Brandon Brown’s embrace of the right-wing slogan that involves his first name hasn’t reaped any financial rewards in 2022.
Brown is stepping out of his No. 68 car for Saturday’s Xfinity Series race at the Indianapolis Motor Speedway road course and may not compete in many more races the rest of the season. Brown's team is looking to field drivers who have sponsorship money after a deal with a now-defunct political cryptocurrency didn’t flourish.
And that lack of sponsorship is why Brown is searching for funding in an attempt to run as many races as he can the rest of the season in his own car. He'll be in a backmarker car for another team in Saturday's race as Cup Series driver Austin Dillon pilots his car.
“I’ll be back in the No. 68 for a handful of races,” Brown told Frontstretch. “Definitely Daytona [International Speedway]. I’ll be in the No. 68 in the post-season at Talladega [Superspeedway].
“Other than that? Nah, not really. The team is working on trying to sell some rides to other drivers to keep the funding, which, as heartbreaking as it is for me, I do understand what they have to do to keep BMS in operation … What it’s going to take to grow the No. 68 is having other drivers coming and finding success in it, too.”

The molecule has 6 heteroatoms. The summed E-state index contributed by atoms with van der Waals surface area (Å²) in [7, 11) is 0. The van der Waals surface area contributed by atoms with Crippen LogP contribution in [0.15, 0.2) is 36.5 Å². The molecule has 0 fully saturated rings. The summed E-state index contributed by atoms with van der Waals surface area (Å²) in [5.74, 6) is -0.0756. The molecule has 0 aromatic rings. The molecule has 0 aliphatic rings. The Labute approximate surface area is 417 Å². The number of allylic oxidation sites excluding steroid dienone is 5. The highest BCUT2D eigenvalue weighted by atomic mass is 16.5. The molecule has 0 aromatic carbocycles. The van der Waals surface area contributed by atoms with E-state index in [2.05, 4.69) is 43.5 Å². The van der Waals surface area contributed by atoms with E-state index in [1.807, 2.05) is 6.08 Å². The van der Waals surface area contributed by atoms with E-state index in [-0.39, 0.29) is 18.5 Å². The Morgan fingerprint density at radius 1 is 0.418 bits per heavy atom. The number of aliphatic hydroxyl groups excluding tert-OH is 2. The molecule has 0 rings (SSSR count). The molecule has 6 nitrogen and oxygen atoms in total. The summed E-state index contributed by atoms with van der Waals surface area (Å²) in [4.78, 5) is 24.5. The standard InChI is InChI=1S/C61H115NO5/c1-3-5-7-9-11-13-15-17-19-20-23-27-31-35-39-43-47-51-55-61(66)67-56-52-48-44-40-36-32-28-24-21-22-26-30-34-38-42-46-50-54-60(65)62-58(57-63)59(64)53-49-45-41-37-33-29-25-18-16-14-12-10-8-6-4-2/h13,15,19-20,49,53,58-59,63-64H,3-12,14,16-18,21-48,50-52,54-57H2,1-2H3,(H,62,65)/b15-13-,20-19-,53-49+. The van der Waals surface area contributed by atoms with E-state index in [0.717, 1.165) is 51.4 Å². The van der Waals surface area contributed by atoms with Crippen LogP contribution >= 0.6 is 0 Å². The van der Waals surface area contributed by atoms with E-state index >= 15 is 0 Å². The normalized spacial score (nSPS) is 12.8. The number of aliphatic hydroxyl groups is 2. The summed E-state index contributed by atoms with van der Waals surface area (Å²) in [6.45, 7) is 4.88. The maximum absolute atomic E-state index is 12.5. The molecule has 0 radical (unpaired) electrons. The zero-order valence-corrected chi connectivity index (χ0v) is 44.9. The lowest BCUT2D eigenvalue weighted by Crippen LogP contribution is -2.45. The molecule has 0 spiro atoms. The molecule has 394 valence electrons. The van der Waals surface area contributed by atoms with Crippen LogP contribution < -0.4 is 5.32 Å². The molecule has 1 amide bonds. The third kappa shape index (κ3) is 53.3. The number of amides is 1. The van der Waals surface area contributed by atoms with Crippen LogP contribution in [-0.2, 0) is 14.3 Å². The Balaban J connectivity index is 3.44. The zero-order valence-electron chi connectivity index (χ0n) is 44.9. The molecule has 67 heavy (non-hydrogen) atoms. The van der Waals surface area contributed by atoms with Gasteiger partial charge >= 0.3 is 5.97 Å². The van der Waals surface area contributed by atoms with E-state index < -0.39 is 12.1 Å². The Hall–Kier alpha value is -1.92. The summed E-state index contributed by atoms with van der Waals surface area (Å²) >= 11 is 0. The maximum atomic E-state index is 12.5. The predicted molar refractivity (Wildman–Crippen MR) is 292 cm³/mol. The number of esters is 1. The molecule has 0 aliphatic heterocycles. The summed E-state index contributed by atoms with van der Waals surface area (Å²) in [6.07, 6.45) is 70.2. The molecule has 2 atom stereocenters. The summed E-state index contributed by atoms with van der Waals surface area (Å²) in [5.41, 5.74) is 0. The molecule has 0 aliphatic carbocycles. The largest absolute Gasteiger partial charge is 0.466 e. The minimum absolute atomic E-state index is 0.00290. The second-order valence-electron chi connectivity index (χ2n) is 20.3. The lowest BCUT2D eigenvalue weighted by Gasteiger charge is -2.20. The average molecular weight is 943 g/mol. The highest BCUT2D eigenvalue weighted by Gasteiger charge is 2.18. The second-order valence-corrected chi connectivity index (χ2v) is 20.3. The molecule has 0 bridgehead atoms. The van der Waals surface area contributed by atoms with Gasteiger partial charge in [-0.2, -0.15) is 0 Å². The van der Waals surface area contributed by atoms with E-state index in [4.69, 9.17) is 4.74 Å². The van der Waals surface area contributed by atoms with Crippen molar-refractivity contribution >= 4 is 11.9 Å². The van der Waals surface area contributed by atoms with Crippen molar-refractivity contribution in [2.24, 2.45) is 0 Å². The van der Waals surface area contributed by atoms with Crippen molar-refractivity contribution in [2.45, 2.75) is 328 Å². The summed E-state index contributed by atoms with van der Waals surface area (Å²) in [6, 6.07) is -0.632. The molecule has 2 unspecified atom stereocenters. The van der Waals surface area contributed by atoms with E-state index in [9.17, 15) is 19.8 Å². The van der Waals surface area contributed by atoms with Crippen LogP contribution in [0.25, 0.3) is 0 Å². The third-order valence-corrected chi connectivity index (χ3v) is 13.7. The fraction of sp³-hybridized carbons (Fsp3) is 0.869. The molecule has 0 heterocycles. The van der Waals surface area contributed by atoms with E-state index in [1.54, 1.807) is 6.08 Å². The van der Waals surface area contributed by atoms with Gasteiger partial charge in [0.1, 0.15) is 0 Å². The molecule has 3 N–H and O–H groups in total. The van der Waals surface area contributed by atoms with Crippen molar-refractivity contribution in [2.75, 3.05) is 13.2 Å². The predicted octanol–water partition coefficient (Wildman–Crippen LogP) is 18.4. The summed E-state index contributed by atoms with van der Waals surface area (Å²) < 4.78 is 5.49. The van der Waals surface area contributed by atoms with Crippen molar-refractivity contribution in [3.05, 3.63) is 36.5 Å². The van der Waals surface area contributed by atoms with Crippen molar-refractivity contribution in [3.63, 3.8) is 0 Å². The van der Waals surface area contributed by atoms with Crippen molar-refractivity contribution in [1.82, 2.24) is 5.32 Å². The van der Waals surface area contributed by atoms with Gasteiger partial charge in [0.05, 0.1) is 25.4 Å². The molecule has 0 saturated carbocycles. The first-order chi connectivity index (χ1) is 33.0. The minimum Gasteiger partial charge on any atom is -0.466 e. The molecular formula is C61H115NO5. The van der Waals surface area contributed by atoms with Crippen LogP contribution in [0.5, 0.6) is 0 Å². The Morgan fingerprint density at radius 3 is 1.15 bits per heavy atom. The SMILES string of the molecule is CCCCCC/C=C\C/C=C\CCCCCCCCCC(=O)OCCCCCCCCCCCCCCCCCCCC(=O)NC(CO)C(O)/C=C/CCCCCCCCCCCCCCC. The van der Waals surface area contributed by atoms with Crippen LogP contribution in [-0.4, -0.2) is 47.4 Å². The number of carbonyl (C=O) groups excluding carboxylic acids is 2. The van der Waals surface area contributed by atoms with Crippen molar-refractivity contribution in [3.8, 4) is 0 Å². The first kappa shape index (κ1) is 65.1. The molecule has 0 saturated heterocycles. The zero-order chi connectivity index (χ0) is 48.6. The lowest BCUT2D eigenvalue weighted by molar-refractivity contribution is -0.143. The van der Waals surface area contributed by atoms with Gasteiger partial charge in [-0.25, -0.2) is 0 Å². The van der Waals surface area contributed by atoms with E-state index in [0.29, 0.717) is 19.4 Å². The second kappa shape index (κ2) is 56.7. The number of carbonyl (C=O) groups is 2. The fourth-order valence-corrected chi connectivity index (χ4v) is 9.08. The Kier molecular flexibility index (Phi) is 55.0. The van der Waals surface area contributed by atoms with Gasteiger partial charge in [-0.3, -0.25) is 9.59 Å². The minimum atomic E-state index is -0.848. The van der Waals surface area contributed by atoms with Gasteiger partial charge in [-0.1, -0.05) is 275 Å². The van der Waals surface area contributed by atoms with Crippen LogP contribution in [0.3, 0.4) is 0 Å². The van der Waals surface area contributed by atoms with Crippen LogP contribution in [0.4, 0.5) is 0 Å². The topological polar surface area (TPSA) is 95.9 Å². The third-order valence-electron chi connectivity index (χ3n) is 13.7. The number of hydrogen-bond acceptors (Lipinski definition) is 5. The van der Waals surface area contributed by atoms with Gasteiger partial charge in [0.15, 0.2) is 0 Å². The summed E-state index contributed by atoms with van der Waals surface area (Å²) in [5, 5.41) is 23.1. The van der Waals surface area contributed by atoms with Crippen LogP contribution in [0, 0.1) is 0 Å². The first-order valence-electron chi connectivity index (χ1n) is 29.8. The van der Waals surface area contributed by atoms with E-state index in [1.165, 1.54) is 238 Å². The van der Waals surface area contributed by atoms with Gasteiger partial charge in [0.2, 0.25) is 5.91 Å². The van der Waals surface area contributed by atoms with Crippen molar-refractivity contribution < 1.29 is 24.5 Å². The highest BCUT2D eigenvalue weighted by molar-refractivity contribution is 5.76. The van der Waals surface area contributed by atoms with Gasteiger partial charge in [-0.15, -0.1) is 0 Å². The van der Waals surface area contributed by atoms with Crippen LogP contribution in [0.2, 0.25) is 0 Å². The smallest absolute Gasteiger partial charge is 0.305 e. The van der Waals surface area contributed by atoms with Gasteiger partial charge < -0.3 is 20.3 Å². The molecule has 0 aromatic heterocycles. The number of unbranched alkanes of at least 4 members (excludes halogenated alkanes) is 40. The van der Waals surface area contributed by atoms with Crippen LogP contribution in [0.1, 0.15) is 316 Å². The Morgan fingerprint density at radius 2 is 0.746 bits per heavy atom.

Brown scored the first win of his NASCAR career at Talladega in October. As fans chanted “F*** Joe Biden” as he emerged from his car, an NBC pit reporter mistakenly said they were chanting “Let’s go Brandon.” The latter slogan immediately emerged as a euphemism for the former and third-party merchandise with Brown’s first name is now ubiquitous in conservative circles.
The 28-year-old meekly attempted to stay apolitical in the weeks after his Talladega win and even claimed to the New York Times in a December profile that he didn’t want to be political. Less than two weeks after that profile, Brown and his family team leaned fully into the politicization and said it had a deal with a Let’s Go Brandon-themed cryptocurrency to sponsor his car for the full season despite NASCAR’s public denouncement of the phrase.
NASCAR didn’t approve the sponsorship deal, though Brown did announce a personal services deal with the coin. And even if NASCAR had approved the car sponsorship, Brown and his team would still likely be in the same financial predicament they find themselves in now.
The cryptocurrency had a minuscule value at the time of the premature announcement and quickly cratered. According to CoinBase, the coin is effectively worthless and there’s been no trading of since late March. It's also a central part of an ethics investigation into Rep. Madison Cawthorn (R-NC).
By choosing to align himself with the now worthless coin, Brown made the late decision to associate with the politicization of the phrase involving his name and alienate himself from any potential sponsor deals with companies wanting to distance themselves from the slogan. And even if you don't agree with that decision, you can see on some level why Brown acted. It can be hard to see others making money off your name and success while you're not benefitting from it yourself.
But there's also no going back from the decision to get political no matter if it pays off financially or not. And Brown may not understand that.
“I’m still viewed as a political figure,” he told Frontstretch. “I can be viewed as divisive because of the chant. It’s really hard to convince companies that, ‘Hey, that’s not me. That’s just what the crowd was chanting.’ It does make it hard.”